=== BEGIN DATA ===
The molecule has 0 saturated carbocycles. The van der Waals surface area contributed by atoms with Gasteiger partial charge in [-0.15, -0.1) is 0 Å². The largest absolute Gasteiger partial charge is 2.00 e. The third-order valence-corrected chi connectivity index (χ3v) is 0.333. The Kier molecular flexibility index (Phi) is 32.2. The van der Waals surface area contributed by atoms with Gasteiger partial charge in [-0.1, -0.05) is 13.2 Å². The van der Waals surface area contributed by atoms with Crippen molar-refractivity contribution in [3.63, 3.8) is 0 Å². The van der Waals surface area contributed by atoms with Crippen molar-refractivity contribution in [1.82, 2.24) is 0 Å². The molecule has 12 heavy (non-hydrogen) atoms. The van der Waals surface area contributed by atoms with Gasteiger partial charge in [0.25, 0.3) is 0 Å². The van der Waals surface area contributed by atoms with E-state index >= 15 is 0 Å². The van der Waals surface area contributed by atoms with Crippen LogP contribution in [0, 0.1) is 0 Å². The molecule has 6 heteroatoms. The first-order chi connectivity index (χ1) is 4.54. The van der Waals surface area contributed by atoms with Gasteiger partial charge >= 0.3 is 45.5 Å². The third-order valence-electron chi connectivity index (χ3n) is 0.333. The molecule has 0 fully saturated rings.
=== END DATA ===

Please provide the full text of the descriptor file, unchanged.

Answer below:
The molecule has 0 saturated carbocycles. The van der Waals surface area contributed by atoms with Gasteiger partial charge in [-0.15, -0.1) is 0 Å². The largest absolute Gasteiger partial charge is 2.00 e. The third-order valence-corrected chi connectivity index (χ3v) is 0.333. The Kier molecular flexibility index (Phi) is 32.2. The van der Waals surface area contributed by atoms with Gasteiger partial charge in [-0.1, -0.05) is 13.2 Å². The van der Waals surface area contributed by atoms with Crippen molar-refractivity contribution in [3.63, 3.8) is 0 Å². The van der Waals surface area contributed by atoms with Crippen molar-refractivity contribution in [1.82, 2.24) is 0 Å². The molecule has 12 heavy (non-hydrogen) atoms. The van der Waals surface area contributed by atoms with Gasteiger partial charge in [0.25, 0.3) is 0 Å². The van der Waals surface area contributed by atoms with E-state index >= 15 is 0 Å². The van der Waals surface area contributed by atoms with Crippen LogP contribution in [0, 0.1) is 0 Å². The molecule has 6 heteroatoms. The first-order chi connectivity index (χ1) is 4.54. The van der Waals surface area contributed by atoms with Gasteiger partial charge >= 0.3 is 45.5 Å². The third-order valence-electron chi connectivity index (χ3n) is 0.333. The molecule has 0 fully saturated rings.